The federal minister for the National Disability Insurance Scheme (NDIS), Bill Shorten, has said he is deeply concerned about allegations criminal gangs are stealing millions of dollars from the government’s disability scheme.
The allegations were made by the Australian Criminal Intelligence Commission Chief Michael Phelan to the Sydney Morning Herald on Aug. 14. Phelan is calling for the creation of a specialised multi-agency taskforce to tackle organised crime gangs using coercion and other criminal tactics such as accessing the accounts to steal an estimated 20 percent of the NDIS’s annual national $30 billion cost.
Speaking to ABC Radio National on Aug. 15, Shorten said that he had been worried about the issue for the last couple of years while he held the shadow ministry for the Scheme, although he noted his estimates of the rorting were much smaller at around five percent.
“I think there is a problem. I said it before the election, and since the election, I’ve started alerting colleagues, pushing the agency, talking to state ministers about the need for government agencies to work together to combat the scourge of fraud,” said Shorten.
Shorten revealed he saw up to three potential avenues for the system to be taken advantage of, including organised criminal gangs, ghosting (false invoices and false clients) and then padding of invoices by those who work with the Scheme.
“So I think there’s a range of different ways,” Shorten said. “And the other thing is, whilst it’s not fraud in the sort of crime gang sense is, just people overcharging for services, full stop. And I just- you know, don’t rip off a person with a disability on the Scheme just because you think it’s taxpayer money. It’s actually scarce services going to people who desperately need them.”
The minister signalled that he would be examining the Scheme fraud investigative services to see if the existing levels of resources are adequate.
“If we need more resources, we’re going to have to find them. Because frankly, it’ll pay for itself. If we can stop some of the money being ripped off and we spend instead greater resources on fraud detection, it means that we still have a better, sustainable scheme, and people with disabilities are getting those extra hours of therapy or support or home modification, which at the moment these crooks are denying them,” he said.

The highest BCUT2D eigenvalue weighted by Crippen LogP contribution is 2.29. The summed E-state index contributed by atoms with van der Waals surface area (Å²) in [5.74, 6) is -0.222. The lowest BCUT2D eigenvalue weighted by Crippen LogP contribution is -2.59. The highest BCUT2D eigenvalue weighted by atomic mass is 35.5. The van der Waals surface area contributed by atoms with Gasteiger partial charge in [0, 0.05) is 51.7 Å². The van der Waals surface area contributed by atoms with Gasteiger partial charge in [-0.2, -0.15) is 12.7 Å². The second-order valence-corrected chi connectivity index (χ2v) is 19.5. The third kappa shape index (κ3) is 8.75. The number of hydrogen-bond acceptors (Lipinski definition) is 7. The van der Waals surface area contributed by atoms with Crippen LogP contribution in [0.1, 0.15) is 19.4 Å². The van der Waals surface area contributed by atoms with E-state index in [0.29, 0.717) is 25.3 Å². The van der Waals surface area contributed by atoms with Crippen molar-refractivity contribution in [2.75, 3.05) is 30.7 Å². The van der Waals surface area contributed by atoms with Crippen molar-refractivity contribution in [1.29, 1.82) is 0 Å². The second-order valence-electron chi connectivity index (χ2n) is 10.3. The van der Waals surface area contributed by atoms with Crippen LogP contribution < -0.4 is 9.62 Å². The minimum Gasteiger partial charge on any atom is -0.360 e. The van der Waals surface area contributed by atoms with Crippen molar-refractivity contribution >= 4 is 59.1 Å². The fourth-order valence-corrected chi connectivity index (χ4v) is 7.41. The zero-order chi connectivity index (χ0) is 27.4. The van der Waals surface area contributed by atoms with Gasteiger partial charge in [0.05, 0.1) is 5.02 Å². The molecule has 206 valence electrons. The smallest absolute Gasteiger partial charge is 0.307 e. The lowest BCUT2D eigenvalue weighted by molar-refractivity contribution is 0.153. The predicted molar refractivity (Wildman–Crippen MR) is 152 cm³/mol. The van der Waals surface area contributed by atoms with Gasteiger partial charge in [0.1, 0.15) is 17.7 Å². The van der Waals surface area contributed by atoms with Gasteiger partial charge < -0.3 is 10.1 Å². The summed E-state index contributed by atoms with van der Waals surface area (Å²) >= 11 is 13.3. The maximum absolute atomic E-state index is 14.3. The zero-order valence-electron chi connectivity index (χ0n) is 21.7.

This is not the first time there have been accounts of rorts in the disability insurance scheme, with the Australian Federal Police (AFP) arresting and charging a man in June on suspicion of defrauding the Scheme.
According to a media release from Shorten, it is alleged that the man received more than $430,000 in NDIS payments during a five-month period to April, of which more than $314,000 has been identified as being fraudulently claimed.
“This action taken by the NDIA’s fraud team is evidence that this Government won’t allow our participants’ funding to be the target of any criminal activity,” Shorten said in June.
“I am very concerned there is fraudulent transactions taking place by organised crime, and we remain committed to protecting participants and the scheme from criminals.”
The NDIS was established in 2011 by the Labor government of Prime Minister Julia Gillard after an inquiry into disability services in Australia by the Productivity Commission recommended the development of such a scheme to support Australians who suffered permanent and significant disabilities.